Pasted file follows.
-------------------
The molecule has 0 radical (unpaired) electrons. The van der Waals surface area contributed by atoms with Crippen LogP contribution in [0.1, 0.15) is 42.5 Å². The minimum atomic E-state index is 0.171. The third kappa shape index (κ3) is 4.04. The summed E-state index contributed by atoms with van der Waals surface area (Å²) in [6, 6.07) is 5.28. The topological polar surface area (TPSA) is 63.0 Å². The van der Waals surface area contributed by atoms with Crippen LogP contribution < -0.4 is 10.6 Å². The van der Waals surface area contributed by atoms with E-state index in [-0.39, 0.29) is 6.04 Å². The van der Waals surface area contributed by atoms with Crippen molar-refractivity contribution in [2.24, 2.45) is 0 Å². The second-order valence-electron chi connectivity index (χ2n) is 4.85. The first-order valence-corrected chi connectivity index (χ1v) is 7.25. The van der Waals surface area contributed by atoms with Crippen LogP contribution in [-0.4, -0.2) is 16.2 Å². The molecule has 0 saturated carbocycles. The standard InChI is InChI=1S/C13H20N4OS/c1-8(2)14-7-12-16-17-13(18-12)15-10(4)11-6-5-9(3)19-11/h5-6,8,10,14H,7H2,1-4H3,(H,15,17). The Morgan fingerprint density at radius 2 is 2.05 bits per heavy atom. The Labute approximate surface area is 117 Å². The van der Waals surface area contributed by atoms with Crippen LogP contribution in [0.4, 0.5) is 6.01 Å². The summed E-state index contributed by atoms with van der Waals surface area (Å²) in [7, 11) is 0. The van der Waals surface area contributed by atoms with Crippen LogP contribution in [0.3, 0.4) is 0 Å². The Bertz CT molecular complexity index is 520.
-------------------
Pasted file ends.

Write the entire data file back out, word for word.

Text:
The molecule has 0 radical (unpaired) electrons. The van der Waals surface area contributed by atoms with Crippen LogP contribution in [0.1, 0.15) is 42.5 Å². The minimum atomic E-state index is 0.171. The third kappa shape index (κ3) is 4.04. The summed E-state index contributed by atoms with van der Waals surface area (Å²) in [6, 6.07) is 5.28. The topological polar surface area (TPSA) is 63.0 Å². The van der Waals surface area contributed by atoms with Crippen LogP contribution < -0.4 is 10.6 Å². The van der Waals surface area contributed by atoms with E-state index in [-0.39, 0.29) is 6.04 Å². The van der Waals surface area contributed by atoms with Crippen molar-refractivity contribution in [2.24, 2.45) is 0 Å². The second-order valence-electron chi connectivity index (χ2n) is 4.85. The first-order valence-corrected chi connectivity index (χ1v) is 7.25. The van der Waals surface area contributed by atoms with Crippen LogP contribution in [-0.4, -0.2) is 16.2 Å². The molecule has 0 saturated carbocycles. The standard InChI is InChI=1S/C13H20N4OS/c1-8(2)14-7-12-16-17-13(18-12)15-10(4)11-6-5-9(3)19-11/h5-6,8,10,14H,7H2,1-4H3,(H,15,17). The Morgan fingerprint density at radius 2 is 2.05 bits per heavy atom. The Labute approximate surface area is 117 Å². The van der Waals surface area contributed by atoms with Crippen LogP contribution in [0.4, 0.5) is 6.01 Å². The summed E-state index contributed by atoms with van der Waals surface area (Å²) in [7, 11) is 0. The van der Waals surface area contributed by atoms with Crippen LogP contribution in [0.3, 0.4) is 0 Å². The Bertz CT molecular complexity index is 520.